Section 117 and Intestacy – Part 3 (Final)

08 June 2023


We all know that you can only bring a s. 117 action where there is a will and there is no s. 117 in an intestacy situation. However we had looked at some exceptions to that rule and this was set out here onthe site in two previous blogs (the links to which I set out below to those interested). Here we are looking at the final exception to this rule.

Section 121 of the Succession Act allows the court to set aside dispositions made by a deceased in the three years prior to their death where the purpose of those dispositions was to defeat the effect of the legal right share or shares on intestacy. So a testator cannot strip out all of their assets prior to death so as to ensure that a spouse or children have nothing on death. If a deceased did transfer assets and made no will a child can make an application to set aside that disposition. The effect of a successful application under that section is that the disposition is treated as a devise under a will. So if the deceased died intestate they are now deemed to have died partially intestate. Not only that the effect of s. 121 is that the disposition which has now been set aside is treated as if it has been a devise made under a will and so there is now a form of statutory “will” in existence. This means that the deceased now becomes a “testator” within the meaning of the SA 65.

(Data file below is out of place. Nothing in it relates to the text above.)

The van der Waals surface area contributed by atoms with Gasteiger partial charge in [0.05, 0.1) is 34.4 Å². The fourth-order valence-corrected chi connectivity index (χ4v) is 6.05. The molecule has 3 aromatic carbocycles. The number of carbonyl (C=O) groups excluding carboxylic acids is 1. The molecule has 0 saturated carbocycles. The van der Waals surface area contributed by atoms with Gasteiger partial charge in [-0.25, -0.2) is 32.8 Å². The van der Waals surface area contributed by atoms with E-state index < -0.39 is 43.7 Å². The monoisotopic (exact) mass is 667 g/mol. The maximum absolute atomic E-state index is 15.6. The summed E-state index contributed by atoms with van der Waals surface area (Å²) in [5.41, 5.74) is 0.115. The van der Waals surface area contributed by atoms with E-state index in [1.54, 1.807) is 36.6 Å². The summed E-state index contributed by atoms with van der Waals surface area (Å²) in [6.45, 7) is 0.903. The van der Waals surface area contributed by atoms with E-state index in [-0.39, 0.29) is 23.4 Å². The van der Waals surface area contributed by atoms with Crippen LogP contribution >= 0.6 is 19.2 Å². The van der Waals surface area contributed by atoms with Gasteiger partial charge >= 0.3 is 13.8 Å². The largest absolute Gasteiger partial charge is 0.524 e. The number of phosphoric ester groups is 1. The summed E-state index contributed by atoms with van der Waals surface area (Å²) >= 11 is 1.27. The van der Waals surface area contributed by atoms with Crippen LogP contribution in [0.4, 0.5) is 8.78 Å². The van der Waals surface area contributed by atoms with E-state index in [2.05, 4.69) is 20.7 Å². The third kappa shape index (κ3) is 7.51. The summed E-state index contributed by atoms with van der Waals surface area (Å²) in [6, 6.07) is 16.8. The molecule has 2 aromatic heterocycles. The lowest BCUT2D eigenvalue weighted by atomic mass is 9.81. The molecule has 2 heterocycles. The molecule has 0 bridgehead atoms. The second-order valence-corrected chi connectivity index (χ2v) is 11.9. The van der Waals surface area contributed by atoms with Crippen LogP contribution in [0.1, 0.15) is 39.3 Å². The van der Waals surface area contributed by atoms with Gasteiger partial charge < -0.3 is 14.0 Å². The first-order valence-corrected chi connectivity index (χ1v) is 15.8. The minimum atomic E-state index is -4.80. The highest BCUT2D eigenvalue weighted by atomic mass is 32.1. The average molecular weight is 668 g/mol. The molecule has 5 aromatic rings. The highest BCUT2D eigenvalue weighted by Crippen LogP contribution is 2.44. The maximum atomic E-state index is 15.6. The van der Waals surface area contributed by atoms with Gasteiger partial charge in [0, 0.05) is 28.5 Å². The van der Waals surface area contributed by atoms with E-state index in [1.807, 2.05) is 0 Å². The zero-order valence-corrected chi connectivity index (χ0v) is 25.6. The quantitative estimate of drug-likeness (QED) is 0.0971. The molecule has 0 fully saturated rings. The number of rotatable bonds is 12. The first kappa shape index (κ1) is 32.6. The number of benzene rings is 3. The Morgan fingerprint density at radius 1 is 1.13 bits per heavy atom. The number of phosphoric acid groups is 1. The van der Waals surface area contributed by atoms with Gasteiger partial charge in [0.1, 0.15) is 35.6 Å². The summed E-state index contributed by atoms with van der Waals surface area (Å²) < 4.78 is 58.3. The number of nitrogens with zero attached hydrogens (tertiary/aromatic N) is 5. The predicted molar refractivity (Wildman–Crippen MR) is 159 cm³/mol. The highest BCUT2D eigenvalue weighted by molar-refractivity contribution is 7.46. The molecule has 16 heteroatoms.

A child cannot bring an action under s. 121 on its own, but it must be brought in the context of a section 117 application. So to set aside the disposition a s. 117 is brought and in that context a s. 121 claim is made.

It also works the other way. Invariably when a child is bringing a s. 117 application (where there is a will) the child will also bring a s. 121 claim into their pleadings at the same time. This is to ensure that this claim is properly pleaded in the event that during the course of the litigation, it transpires that there were assets disposed of within 3 years prior to death with the purpose of defeating rights. So as a precaution a child in a s. 117 will also bring that the s. 121 element to bear as well.

Hope this helps. The two other articles on the exception to the rule that there s. 117 is not available on intestacy are set out here

If you have any probate, will drafting or tax issues, please reach out to me through the probate hub website. Colm Kelly